These students are sometimes also going into a whole different context than our church ministry. I should be celebrating that! I should be encouraging these students to take the gospel wherever they go, as Jesus told us, and as I teach and encourage them every week! What an opportunity! Does this mean that every student who does club sports is going to become the next great evangelist? Not necessarily, but it does mean that they have a chance to be in the world of some people who may not have heard the good news of Jesus. They may have never been in close proximity of someone who takes their faith serious, and lives the love of Christ wherever they go. Here is our golden opportunity to send out our disciples to go and make new disciples. Making disciple-makers is every student pastor’s dream! If it’s not, then it should be! Keep in mind that when these teenagers become disciple-makers, that their model of doing it may not look like yours. If they’re being faithful to keeping God’s word paramount, and living as a believer, then pump them up!

I was talking with a parent of one of my club sports students, and she was telling me about how they had begun to incorporate prayer into their team’s activities, and how some of the parents of those students had begun asking questions about church. Were these things life-changing? Only time will tell, but guys, how awesome is it when students and parents live out the great commission, outside the church walls?! We ask students to go live out the great commission, but sometimes, it looks different than we expect it to look. I need to encourage that more, I need to equip students better for that kind of thing. But, most importantly, I need to CELEBRATE the fact that they are being faithful to sharing the gospel, as they go.

Going forward…

After this epiphany that the Lord gave me, I had several conversations regarding this topic with students, parents, and my wife. God used those conversations to affirm and reinforce that I had been a knucklehead when it came to trusting God to use these students. I had gotten so wrapped up in thinking that I was the only one they needed to be around when it came to the gospel, that I had begun to not trust that God would use them in the contexts He was placing them in.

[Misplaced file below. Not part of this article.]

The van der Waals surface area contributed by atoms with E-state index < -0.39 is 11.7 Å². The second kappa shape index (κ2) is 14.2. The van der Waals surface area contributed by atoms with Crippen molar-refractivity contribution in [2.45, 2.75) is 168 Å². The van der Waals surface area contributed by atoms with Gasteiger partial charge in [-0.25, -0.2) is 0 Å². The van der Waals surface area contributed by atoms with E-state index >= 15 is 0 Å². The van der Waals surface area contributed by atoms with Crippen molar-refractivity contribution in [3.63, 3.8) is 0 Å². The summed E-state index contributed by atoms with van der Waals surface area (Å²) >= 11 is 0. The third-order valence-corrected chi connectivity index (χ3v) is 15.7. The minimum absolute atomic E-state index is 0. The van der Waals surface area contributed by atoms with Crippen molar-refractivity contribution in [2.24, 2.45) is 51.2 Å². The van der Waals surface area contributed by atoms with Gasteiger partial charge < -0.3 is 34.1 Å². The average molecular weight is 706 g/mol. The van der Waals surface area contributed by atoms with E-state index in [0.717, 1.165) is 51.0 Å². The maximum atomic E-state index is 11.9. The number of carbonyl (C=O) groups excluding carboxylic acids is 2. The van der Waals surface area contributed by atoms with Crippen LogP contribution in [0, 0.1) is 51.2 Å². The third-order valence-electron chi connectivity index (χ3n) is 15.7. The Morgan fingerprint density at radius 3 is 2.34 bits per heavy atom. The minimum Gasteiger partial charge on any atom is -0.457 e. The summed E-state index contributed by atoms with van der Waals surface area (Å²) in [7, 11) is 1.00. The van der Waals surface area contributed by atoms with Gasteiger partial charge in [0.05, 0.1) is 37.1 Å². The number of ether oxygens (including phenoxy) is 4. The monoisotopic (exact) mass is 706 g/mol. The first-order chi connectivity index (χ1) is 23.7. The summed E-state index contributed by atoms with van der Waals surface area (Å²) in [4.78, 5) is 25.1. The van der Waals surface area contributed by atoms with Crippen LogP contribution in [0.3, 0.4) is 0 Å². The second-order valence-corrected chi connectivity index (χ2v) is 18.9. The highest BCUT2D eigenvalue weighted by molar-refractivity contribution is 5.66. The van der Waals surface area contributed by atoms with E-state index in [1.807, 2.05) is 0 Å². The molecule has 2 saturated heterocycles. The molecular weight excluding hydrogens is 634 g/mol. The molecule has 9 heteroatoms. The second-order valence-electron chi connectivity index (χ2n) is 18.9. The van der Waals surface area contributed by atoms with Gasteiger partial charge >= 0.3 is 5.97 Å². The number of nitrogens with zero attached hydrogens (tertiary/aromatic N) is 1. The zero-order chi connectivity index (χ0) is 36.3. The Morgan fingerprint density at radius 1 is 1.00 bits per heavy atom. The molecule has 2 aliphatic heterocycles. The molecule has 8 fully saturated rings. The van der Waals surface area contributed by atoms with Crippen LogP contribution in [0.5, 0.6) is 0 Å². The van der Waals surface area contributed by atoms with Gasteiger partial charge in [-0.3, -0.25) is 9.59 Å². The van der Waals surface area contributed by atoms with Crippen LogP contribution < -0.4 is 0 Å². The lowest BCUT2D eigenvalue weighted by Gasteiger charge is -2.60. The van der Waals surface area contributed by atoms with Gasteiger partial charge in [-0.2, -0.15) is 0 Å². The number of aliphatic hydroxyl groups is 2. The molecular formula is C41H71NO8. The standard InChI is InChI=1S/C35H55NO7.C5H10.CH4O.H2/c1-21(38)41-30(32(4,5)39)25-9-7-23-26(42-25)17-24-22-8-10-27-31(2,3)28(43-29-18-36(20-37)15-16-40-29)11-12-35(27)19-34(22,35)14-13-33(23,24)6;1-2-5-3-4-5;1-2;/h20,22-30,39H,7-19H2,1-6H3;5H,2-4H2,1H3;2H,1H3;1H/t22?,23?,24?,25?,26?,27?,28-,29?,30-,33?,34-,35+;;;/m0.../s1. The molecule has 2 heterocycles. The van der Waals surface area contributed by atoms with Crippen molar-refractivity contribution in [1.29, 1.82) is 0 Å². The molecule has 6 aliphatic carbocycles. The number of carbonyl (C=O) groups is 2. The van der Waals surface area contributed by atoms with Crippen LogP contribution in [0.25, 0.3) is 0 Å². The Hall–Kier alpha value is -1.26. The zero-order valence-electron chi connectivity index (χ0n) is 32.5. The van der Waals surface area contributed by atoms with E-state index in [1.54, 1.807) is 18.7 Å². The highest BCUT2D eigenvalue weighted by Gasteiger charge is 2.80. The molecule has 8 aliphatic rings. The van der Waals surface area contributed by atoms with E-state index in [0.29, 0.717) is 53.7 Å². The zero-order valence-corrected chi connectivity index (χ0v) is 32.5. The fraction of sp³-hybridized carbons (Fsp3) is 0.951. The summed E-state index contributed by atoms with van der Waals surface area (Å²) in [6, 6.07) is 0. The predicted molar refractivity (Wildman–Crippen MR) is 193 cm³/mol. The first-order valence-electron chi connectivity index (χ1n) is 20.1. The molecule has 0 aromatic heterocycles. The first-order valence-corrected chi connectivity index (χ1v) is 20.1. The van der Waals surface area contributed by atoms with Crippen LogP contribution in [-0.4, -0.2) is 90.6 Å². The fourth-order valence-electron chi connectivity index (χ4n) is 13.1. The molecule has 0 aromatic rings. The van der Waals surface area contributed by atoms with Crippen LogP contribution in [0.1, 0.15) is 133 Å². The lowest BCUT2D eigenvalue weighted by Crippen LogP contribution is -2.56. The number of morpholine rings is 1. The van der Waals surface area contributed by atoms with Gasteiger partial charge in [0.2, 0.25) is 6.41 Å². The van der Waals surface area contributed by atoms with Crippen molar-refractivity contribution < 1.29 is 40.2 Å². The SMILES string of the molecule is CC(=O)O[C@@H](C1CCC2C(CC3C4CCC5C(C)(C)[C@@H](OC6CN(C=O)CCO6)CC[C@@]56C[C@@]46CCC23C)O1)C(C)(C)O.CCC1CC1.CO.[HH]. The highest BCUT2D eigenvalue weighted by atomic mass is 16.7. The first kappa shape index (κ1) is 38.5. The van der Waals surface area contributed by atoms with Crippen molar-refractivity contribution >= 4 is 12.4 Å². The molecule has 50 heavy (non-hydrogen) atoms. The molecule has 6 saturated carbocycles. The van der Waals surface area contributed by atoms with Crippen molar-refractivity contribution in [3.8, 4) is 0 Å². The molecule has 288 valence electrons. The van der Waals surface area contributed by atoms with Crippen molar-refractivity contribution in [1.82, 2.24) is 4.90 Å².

Do I have it all figured out? No. Do I still get aggravated when students miss events and studies for sports? I’m working on it, but God is so gracious in helping me to remember that these students love Him, and that they have opportunities outside of church to share. My encouragement to whoever is reading this, is to keep an eye open and and ear out for chances to share the gospel. Don’t get me wrong, church attendance is extremely important. Getting plugged into a bible study or small group is crucial to your growth as a believer. But, it’s not the be all, end all for faith development. The church really isn’t for lost people to find, it’s for believers to bring them to after introducing them to the Jesus who loves them.

So, all that being said…Share when you’re at church, share when you’re in sports. Share, as you go.

“Go therefore and make disciples of all nations, baptizing them in the name of the Father and of the Son and of the Holy Spirit, teaching them to observe al that I have commanded you. And behold, I am with you always, to the end of the age.”    Matthew 28:19-20

What do you think? What are some of your thoughts on this subject? I’m incredibly interested to know what the Lord has stirred up in your heart and life to motivate you in your walk with Him.

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One Response to Church: The New Idol…?

  1. Kathy Haywood says:

    Most of the scripture I have memorized is a result of being an Awana leader. As the children recited their scriptures to me for credit I memorized it by repetition. Of course this meant I wasn’t in the adult service on the nights we had Awanas. I have no regrets.